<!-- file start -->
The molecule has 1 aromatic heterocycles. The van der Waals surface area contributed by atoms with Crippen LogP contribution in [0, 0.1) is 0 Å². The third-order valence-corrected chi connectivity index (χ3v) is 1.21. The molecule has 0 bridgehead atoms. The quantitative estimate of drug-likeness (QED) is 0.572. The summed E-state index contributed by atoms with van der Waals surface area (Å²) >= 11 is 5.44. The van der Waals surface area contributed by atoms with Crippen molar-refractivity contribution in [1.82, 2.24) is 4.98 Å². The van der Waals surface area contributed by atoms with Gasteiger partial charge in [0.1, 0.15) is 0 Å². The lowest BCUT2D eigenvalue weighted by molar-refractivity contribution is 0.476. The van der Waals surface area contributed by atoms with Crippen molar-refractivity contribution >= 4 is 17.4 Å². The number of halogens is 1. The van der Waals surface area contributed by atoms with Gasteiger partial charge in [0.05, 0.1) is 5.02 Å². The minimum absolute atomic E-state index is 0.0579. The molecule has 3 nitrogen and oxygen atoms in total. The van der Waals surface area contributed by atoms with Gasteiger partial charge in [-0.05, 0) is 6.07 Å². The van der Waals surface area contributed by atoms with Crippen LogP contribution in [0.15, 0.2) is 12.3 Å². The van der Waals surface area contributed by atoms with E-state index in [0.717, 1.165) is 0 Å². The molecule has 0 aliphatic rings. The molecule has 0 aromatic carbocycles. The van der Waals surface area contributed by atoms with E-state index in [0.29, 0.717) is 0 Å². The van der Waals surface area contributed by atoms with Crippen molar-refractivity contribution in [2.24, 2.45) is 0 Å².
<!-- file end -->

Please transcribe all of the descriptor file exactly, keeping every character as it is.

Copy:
The molecule has 1 aromatic heterocycles. The van der Waals surface area contributed by atoms with Crippen LogP contribution in [0, 0.1) is 0 Å². The third-order valence-corrected chi connectivity index (χ3v) is 1.21. The molecule has 0 bridgehead atoms. The quantitative estimate of drug-likeness (QED) is 0.572. The summed E-state index contributed by atoms with van der Waals surface area (Å²) >= 11 is 5.44. The van der Waals surface area contributed by atoms with Crippen molar-refractivity contribution in [1.82, 2.24) is 4.98 Å². The van der Waals surface area contributed by atoms with Gasteiger partial charge in [0.1, 0.15) is 0 Å². The lowest BCUT2D eigenvalue weighted by molar-refractivity contribution is 0.476. The van der Waals surface area contributed by atoms with Crippen molar-refractivity contribution >= 4 is 17.4 Å². The number of halogens is 1. The van der Waals surface area contributed by atoms with Gasteiger partial charge in [0.05, 0.1) is 5.02 Å². The minimum absolute atomic E-state index is 0.0579. The molecule has 3 nitrogen and oxygen atoms in total. The van der Waals surface area contributed by atoms with Gasteiger partial charge in [-0.05, 0) is 6.07 Å². The van der Waals surface area contributed by atoms with Crippen LogP contribution in [0.15, 0.2) is 12.3 Å². The van der Waals surface area contributed by atoms with E-state index in [0.717, 1.165) is 0 Å². The molecule has 0 aliphatic rings. The molecule has 0 aromatic carbocycles. The van der Waals surface area contributed by atoms with E-state index in [0.29, 0.717) is 0 Å². The van der Waals surface area contributed by atoms with Crippen molar-refractivity contribution in [2.24, 2.45) is 0 Å².